Iraqi Kurdistan and Catalonia: What to Know Before Their Referendums

Two different independence referendums are scheduled to occur within the next two weeks. The first will take place in Iraqi Kurdistan on September 25, and the second will take place in Catalonia on October 1. Both of these referendums are the latest developments in long independence movements, and both have potentially wide-reaching consequences. In order to understand these consequences, it is important to understand how Kurdistan and Catalonia have come the place they are now.

Iraqi Kurdistan

The location of Kurdistan in Iraq

Iraqi Kurdistan comprises three provinces in northern Iraq with a population of roughly 6 million inhabitants. It is populated mostly by the Kurdish people, an ethnic group with an estimated 35 million members. Before the First World War, most Kurdish areas were under the control of the Ottoman Empire. Now, however, the Kurdish people are divided between Turkey, Iran, Iraq, and Syria.

The area inhabited by the Kurds

Kurdistan is one of the most prosperous regions in Iraq. It has large oil reserves, which contributes a steady flow of revenue. Its military wing, the Peshmerga, has been successful in fighting ISIS in Iraq. The region began to enjoy a degree of autonomy after the United States enforced a no-fly zone over Northern Iraq during the Gulf War. Since then, Iraqi Kurdistan has become the most democratic and economically developed part of the country.

As a result of Kurdistan’s relative prosperity, not to mention the statelessness of the Kurdish people, it is not surprising that the notion of independence has proven popular. A poll shows 52.9% support for “yes” as opposed to 25.6% for “no” and 17.9% for “undecided.” Despite its support among the Kurdish population, the referendum is staunchly opposed by the Iraqi government and many international actors. Iraq’s Supreme Court and Prime Minister have already demanded that the referendum be suspended, and Israel is the only country to have officially endorsed Kurdish independence.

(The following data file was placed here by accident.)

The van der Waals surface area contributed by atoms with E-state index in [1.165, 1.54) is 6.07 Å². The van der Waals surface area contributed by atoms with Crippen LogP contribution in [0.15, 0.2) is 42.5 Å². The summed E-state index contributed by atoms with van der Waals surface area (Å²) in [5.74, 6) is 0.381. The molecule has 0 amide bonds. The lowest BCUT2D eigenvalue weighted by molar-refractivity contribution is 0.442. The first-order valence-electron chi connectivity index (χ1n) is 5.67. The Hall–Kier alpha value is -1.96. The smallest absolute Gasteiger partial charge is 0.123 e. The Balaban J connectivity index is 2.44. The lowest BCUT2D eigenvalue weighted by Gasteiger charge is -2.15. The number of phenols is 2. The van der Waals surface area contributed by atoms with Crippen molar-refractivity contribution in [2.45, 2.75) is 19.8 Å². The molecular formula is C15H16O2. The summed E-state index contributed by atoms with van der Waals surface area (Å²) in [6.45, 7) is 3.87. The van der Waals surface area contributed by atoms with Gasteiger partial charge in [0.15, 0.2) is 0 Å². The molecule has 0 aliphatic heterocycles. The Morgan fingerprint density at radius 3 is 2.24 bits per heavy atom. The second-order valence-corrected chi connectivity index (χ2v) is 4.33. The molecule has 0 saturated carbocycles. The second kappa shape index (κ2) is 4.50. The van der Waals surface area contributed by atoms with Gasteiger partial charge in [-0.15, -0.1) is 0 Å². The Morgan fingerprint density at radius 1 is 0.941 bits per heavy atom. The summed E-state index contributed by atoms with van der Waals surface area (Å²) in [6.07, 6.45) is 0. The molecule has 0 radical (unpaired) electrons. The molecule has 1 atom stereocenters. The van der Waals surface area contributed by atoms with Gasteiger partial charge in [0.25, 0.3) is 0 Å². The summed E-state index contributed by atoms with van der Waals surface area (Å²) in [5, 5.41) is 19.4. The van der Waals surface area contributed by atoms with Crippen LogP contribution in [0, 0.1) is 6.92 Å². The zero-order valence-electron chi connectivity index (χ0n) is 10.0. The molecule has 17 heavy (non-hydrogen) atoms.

The reason that so many foreign actors oppose the referendum is due to its possible negative ramifications. The lack of support from Baghdad makes the result of the vote unenforceable, meaning it is unlikely that a “yes” vote will actually result in independence. Nevertheless, a “yes” vote would be an important bargaining chip for the Kurdish independence movement. As a result, the governments of Turkey, Iran, and Syria fear that a successful referendum would strengthen calls for independence among their Kurdish populations, consequently compromising their territorial integrity. Numerous western governments, including the United States, oppose the referendum because they fear it may undermine unity in the Middle East, thus threatening the security situation.

Iraqi Kurdistan’s referendum largely reflects the awkward position in which the Kurdish people has long found themselves since they were divided between four states. While a single, unified Kurdish state would theoretically be viable, the current status quo makes self-determination almost impossible. Similarly, while the relative prosperity of Iraqi Kurdistan means it could potentially be a successful state, the division of the Kurdish people makes such a prospect difficult. Moving towards Kurdish independence and unity undermines the unity of the current Middle Eastern state system. Thus the world would like to promote unity in the Middle East, but doing so has so far required maintaining the division of Kurdistan.